Palestinian ‘Canaanites’

Before 1948, “Palestine” had been the preferred term of Jewish identification.

Jerold S. Auerbach
Jerold S. Auerbach is the author of 12 books, including Print to Fit: The New York Times, Zionism and Israel (1896-2016) and Israel 1896-2016, selected for Mosaic by Ruth Wisse and Martin Kramer as a “Best Book for 2019.”

Palestinian Authority leader Mahmoud Abbas, currently serving the 14th year of his four-year term, recently repeated his favorite trope. Visiting a Palestinian refugee camp, he declared: “This land is for its people, its residents and the Canaanites who were here 5,000 years ago. We are the Canaanites.”

His ludicrous claim, lacking a shred of historical evidence to support it, prompted a rereading of Rashid Khalidi’s Palestinian Identity: The Construction of Modern National Consciousness (1996). Khalidi, Edward Said Professor of Modern Arab Studies at Columbia University, is descended from a long line of distinguished Palestinian family members. He is an unrivaled authority on Palestinian history. A brief summary of his narrative of the emergence of Palestinian identity is instructive.

Khalidi’s story begins not with the Canaanites, but with the decline of the Ottoman Empire before World War I and the emergence of Zionism. The Arab population of Palestine, he writes, “had a strong attachment to their country—albeit an attachment expressed in pre-nationalist terms.” At the time, Palestinian identity “was shared by a relatively restricted circle, largely composed of the urban, the literate, and the educated.”

The formative period for the appearance of a Palestinian national identity followed World War I, with the end of Ottoman rule and the emergence of Zionism as the Jewish national movement. The “The Arabs of Palestine,” Khalidi writes, “were dismayed by increasing Zionist colonization and land acquisition.” This “resulted in the emergence of a Palestinian national identity where a few decades before no such thing had existed.” That identity “crystallized much more rapidly than in otherwise might have done due to the urgency of the threat that Zionism was perceived as posing.”

The birth of the modern-day State of Israel in 1948 caused “the wholesale flight and expulsion of much of the Arab population of Palestine” (still unidentified, according to Khalidi, as Palestinians). Indeed, as late as the 1950s and 1960s, “there were few indications … of the existence of an independent Palestinian identity or of Palestinian nationalism.” But “the experience of defeat, dispossession, and exile guaranteed that they knew what their identity was very soon afterwards: they were Palestinians.” The argument that Palestinian nationalism has “deep historical roots” expresses “a nationalist consciousness and identity that are, in fact, relatively modern.”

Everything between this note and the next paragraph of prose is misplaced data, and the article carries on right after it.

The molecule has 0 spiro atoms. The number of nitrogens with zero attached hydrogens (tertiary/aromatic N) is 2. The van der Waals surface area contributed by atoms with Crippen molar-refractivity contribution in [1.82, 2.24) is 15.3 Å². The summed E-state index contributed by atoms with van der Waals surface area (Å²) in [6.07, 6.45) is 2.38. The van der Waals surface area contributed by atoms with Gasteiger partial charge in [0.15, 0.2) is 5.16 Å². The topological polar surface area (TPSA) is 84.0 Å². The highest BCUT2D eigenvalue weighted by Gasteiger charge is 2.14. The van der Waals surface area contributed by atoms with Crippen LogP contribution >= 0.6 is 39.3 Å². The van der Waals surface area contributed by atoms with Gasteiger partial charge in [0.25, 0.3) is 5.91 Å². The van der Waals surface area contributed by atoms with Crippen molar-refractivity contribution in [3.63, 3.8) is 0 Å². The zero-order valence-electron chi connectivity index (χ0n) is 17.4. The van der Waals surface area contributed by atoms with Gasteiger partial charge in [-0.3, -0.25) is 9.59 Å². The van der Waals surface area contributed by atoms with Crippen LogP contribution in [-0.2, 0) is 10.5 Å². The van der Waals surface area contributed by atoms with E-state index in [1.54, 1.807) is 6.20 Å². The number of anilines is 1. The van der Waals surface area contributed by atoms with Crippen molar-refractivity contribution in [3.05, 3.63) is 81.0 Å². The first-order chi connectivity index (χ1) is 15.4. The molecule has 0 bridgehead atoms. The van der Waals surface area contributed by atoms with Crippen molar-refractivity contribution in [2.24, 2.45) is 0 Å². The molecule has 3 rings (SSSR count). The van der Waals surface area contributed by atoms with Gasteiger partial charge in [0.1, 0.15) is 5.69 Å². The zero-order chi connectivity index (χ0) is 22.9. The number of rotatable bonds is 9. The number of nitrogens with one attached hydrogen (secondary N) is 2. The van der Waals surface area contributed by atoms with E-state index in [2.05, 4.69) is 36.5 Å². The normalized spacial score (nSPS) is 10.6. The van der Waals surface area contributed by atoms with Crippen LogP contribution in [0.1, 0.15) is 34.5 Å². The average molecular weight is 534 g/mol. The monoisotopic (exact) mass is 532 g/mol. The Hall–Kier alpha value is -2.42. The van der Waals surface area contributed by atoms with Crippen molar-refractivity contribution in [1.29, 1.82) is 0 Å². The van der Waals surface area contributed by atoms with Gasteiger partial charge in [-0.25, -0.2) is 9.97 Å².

Abbas’s claim prompted Eli E. Hertz, a student of myths and facts about the Middle East, to illuminate its absurdity from a different perspective. He notes that before 1948, “Palestine” had been the preferred term of Jewish identification. The pre-state Jewish Agency began as the Jewish Agency for Palestine. The Jerusalem Post had been The Palestine Post. The Israel Philharmonic Orchestra was known as the Palestine Symphony Orchestra.

While there may be no better way to assert a claim of ancient Palestinian identity than to locate it in the pre-Israelite Canaanites, it should be recognized as an absurd fictional myth disguised as fact. To be sure, some Palestinian Arabs deferred to historical truth. Shortly before the birth of the State of Israel, Arab historian Philip Hitti conceded: “There is no such thing as Palestine in history, absolutely not.” Why was it, wondered Walid Shoebat from Bethlehem, “that on June 4, 1967 I was a Jordanian and overnight I became a Palestinian. … We considered ourselves Jordanian until the Jews returned to Jerusalem. Then all of a sudden we were Palestinians.”

Even Columbia literary scholar and prominent Palestinian advocate Edward Said (whose name adorns Khalidi’s professorship) constructed his own “Palestinian” identity. Born to a Lebanese mother and Egyptian father during a brief family sojourn in Jerusalem, his boyhood was spent amid family wealth and comfort in Cairo. Like Yasser Arafat, he was more Egyptian than Palestinian.

In the end, what is most striking about Palestinian identity—Mahmoud Abbas to the contrary—is its derivation from modern Jewish and Zionist, not Canaanite, sources.

Jerold S. Auerbach is the author of “Print to Fit: The New York Times, Zionism and Israel, 1896-2016,” recently published by Academic Studies Press.

The opinions and facts presented in this article are those of the author, and neither JNS nor its partners assume any responsibility for them.
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